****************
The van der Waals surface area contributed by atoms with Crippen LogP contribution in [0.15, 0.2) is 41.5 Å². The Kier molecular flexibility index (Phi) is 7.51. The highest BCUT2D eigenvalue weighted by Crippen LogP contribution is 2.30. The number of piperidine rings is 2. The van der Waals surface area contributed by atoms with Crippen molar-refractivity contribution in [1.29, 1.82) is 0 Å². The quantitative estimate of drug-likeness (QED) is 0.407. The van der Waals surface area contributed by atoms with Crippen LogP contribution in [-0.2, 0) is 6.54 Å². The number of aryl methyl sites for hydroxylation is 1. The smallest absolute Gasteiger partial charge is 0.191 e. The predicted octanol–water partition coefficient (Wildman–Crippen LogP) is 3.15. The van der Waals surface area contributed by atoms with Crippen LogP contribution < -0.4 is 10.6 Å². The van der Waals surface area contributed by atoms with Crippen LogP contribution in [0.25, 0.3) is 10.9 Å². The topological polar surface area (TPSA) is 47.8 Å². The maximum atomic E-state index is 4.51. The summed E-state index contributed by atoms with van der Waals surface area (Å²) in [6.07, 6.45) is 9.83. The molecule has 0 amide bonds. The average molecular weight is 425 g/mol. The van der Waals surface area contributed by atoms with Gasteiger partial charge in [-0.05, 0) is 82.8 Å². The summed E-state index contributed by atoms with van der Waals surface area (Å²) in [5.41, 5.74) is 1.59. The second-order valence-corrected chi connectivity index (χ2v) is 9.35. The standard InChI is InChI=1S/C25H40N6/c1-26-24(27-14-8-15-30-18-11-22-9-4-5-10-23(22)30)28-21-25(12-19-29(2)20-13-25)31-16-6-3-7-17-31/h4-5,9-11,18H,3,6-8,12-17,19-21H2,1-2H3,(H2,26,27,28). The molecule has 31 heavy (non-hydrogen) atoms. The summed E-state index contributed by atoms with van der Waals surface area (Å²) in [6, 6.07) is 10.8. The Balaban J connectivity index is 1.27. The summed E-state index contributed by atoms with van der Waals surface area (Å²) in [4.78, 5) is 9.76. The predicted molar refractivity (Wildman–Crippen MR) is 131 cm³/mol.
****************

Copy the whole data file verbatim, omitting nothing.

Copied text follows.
The van der Waals surface area contributed by atoms with Crippen LogP contribution in [0.15, 0.2) is 41.5 Å². The Kier molecular flexibility index (Phi) is 7.51. The highest BCUT2D eigenvalue weighted by Crippen LogP contribution is 2.30. The number of piperidine rings is 2. The van der Waals surface area contributed by atoms with Crippen molar-refractivity contribution in [1.29, 1.82) is 0 Å². The quantitative estimate of drug-likeness (QED) is 0.407. The van der Waals surface area contributed by atoms with Crippen LogP contribution in [-0.2, 0) is 6.54 Å². The number of aryl methyl sites for hydroxylation is 1. The smallest absolute Gasteiger partial charge is 0.191 e. The predicted octanol–water partition coefficient (Wildman–Crippen LogP) is 3.15. The van der Waals surface area contributed by atoms with Crippen LogP contribution < -0.4 is 10.6 Å². The van der Waals surface area contributed by atoms with Crippen LogP contribution in [0.25, 0.3) is 10.9 Å². The topological polar surface area (TPSA) is 47.8 Å². The maximum atomic E-state index is 4.51. The summed E-state index contributed by atoms with van der Waals surface area (Å²) in [6.07, 6.45) is 9.83. The molecule has 0 amide bonds. The average molecular weight is 425 g/mol. The van der Waals surface area contributed by atoms with Gasteiger partial charge in [-0.05, 0) is 82.8 Å². The summed E-state index contributed by atoms with van der Waals surface area (Å²) in [5.41, 5.74) is 1.59. The second-order valence-corrected chi connectivity index (χ2v) is 9.35. The standard InChI is InChI=1S/C25H40N6/c1-26-24(27-14-8-15-30-18-11-22-9-4-5-10-23(22)30)28-21-25(12-19-29(2)20-13-25)31-16-6-3-7-17-31/h4-5,9-11,18H,3,6-8,12-17,19-21H2,1-2H3,(H2,26,27,28). The molecule has 31 heavy (non-hydrogen) atoms. The summed E-state index contributed by atoms with van der Waals surface area (Å²) in [6, 6.07) is 10.8. The Balaban J connectivity index is 1.27. The summed E-state index contributed by atoms with van der Waals surface area (Å²) in [4.78, 5) is 9.76. The predicted molar refractivity (Wildman–Crippen MR) is 131 cm³/mol.